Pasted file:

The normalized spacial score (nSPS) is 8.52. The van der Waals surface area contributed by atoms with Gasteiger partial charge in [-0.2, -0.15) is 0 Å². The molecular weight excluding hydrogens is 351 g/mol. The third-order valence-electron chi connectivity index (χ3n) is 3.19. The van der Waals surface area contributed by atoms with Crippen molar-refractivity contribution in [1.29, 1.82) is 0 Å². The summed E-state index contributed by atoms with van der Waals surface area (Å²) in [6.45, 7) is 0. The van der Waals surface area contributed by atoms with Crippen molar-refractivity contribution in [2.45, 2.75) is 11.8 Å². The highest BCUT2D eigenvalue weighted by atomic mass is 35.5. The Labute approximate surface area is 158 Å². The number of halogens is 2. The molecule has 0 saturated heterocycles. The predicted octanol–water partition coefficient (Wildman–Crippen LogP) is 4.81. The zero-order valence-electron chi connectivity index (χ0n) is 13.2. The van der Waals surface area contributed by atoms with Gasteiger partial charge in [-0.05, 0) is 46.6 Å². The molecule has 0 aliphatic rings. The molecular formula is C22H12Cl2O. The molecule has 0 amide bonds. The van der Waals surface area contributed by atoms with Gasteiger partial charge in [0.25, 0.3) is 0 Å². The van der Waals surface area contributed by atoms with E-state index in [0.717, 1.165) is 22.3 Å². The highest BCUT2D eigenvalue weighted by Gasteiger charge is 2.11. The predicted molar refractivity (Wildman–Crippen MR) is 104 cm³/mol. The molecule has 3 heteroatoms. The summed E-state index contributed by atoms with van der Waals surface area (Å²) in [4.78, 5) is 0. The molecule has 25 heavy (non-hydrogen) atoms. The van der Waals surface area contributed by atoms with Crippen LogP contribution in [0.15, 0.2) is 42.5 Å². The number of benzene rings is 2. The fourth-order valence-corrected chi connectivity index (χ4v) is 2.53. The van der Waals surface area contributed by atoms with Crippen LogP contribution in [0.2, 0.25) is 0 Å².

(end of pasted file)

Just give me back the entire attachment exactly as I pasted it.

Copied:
The normalized spacial score (nSPS) is 8.52. The van der Waals surface area contributed by atoms with Gasteiger partial charge in [-0.2, -0.15) is 0 Å². The molecular weight excluding hydrogens is 351 g/mol. The third-order valence-electron chi connectivity index (χ3n) is 3.19. The van der Waals surface area contributed by atoms with Crippen molar-refractivity contribution in [1.29, 1.82) is 0 Å². The summed E-state index contributed by atoms with van der Waals surface area (Å²) in [6.45, 7) is 0. The van der Waals surface area contributed by atoms with Crippen molar-refractivity contribution in [2.45, 2.75) is 11.8 Å². The highest BCUT2D eigenvalue weighted by atomic mass is 35.5. The Labute approximate surface area is 158 Å². The number of halogens is 2. The molecule has 0 saturated heterocycles. The predicted octanol–water partition coefficient (Wildman–Crippen LogP) is 4.81. The zero-order valence-electron chi connectivity index (χ0n) is 13.2. The van der Waals surface area contributed by atoms with Gasteiger partial charge in [-0.05, 0) is 46.6 Å². The molecule has 0 aliphatic rings. The molecular formula is C22H12Cl2O. The molecule has 0 amide bonds. The van der Waals surface area contributed by atoms with Gasteiger partial charge in [0.25, 0.3) is 0 Å². The van der Waals surface area contributed by atoms with E-state index in [0.717, 1.165) is 22.3 Å². The highest BCUT2D eigenvalue weighted by Gasteiger charge is 2.11. The predicted molar refractivity (Wildman–Crippen MR) is 104 cm³/mol. The molecule has 3 heteroatoms. The summed E-state index contributed by atoms with van der Waals surface area (Å²) in [4.78, 5) is 0. The molecule has 25 heavy (non-hydrogen) atoms. The van der Waals surface area contributed by atoms with Crippen LogP contribution in [0.15, 0.2) is 42.5 Å². The number of benzene rings is 2. The fourth-order valence-corrected chi connectivity index (χ4v) is 2.53. The van der Waals surface area contributed by atoms with Crippen LogP contribution in [0.2, 0.25) is 0 Å².